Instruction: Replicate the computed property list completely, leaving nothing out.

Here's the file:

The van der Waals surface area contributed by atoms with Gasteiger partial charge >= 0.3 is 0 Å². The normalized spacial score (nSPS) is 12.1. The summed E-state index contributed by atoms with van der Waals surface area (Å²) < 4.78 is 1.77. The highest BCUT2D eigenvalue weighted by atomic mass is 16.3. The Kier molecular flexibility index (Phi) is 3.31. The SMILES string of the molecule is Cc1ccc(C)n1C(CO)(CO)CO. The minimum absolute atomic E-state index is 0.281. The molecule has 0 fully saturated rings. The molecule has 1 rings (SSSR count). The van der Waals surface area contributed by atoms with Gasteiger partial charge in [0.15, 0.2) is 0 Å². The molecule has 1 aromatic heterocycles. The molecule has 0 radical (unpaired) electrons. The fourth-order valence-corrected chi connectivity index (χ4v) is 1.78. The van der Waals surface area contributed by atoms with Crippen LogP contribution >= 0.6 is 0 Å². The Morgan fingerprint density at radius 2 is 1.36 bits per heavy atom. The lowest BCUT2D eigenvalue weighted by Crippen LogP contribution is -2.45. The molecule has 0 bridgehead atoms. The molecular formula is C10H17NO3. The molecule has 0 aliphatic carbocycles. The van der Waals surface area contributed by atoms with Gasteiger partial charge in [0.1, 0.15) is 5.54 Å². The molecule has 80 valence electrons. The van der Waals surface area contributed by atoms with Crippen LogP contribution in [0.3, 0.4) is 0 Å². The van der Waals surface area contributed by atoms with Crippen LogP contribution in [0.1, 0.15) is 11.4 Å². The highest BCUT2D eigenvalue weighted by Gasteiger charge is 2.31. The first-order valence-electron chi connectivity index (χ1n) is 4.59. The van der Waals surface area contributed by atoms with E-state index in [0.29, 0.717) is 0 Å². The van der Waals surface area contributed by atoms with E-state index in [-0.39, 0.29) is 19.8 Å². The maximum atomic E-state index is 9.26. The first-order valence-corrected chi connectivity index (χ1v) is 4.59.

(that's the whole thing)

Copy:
The van der Waals surface area contributed by atoms with Gasteiger partial charge >= 0.3 is 0 Å². The normalized spacial score (nSPS) is 12.1. The summed E-state index contributed by atoms with van der Waals surface area (Å²) < 4.78 is 1.77. The highest BCUT2D eigenvalue weighted by atomic mass is 16.3. The Kier molecular flexibility index (Phi) is 3.31. The SMILES string of the molecule is Cc1ccc(C)n1C(CO)(CO)CO. The minimum absolute atomic E-state index is 0.281. The molecule has 0 fully saturated rings. The molecule has 1 rings (SSSR count). The van der Waals surface area contributed by atoms with Gasteiger partial charge in [0.15, 0.2) is 0 Å². The molecule has 1 aromatic heterocycles. The molecule has 0 radical (unpaired) electrons. The fourth-order valence-corrected chi connectivity index (χ4v) is 1.78. The van der Waals surface area contributed by atoms with Crippen LogP contribution >= 0.6 is 0 Å². The Morgan fingerprint density at radius 2 is 1.36 bits per heavy atom. The lowest BCUT2D eigenvalue weighted by Crippen LogP contribution is -2.45. The molecule has 0 bridgehead atoms. The molecular formula is C10H17NO3. The molecule has 0 aliphatic carbocycles. The van der Waals surface area contributed by atoms with Gasteiger partial charge in [0.1, 0.15) is 5.54 Å². The molecule has 80 valence electrons. The van der Waals surface area contributed by atoms with Crippen LogP contribution in [0.3, 0.4) is 0 Å². The van der Waals surface area contributed by atoms with Crippen LogP contribution in [0.1, 0.15) is 11.4 Å². The highest BCUT2D eigenvalue weighted by Gasteiger charge is 2.31. The first-order valence-electron chi connectivity index (χ1n) is 4.59. The van der Waals surface area contributed by atoms with E-state index in [0.29, 0.717) is 0 Å². The van der Waals surface area contributed by atoms with E-state index in [-0.39, 0.29) is 19.8 Å². The maximum atomic E-state index is 9.26. The first-order valence-corrected chi connectivity index (χ1v) is 4.59.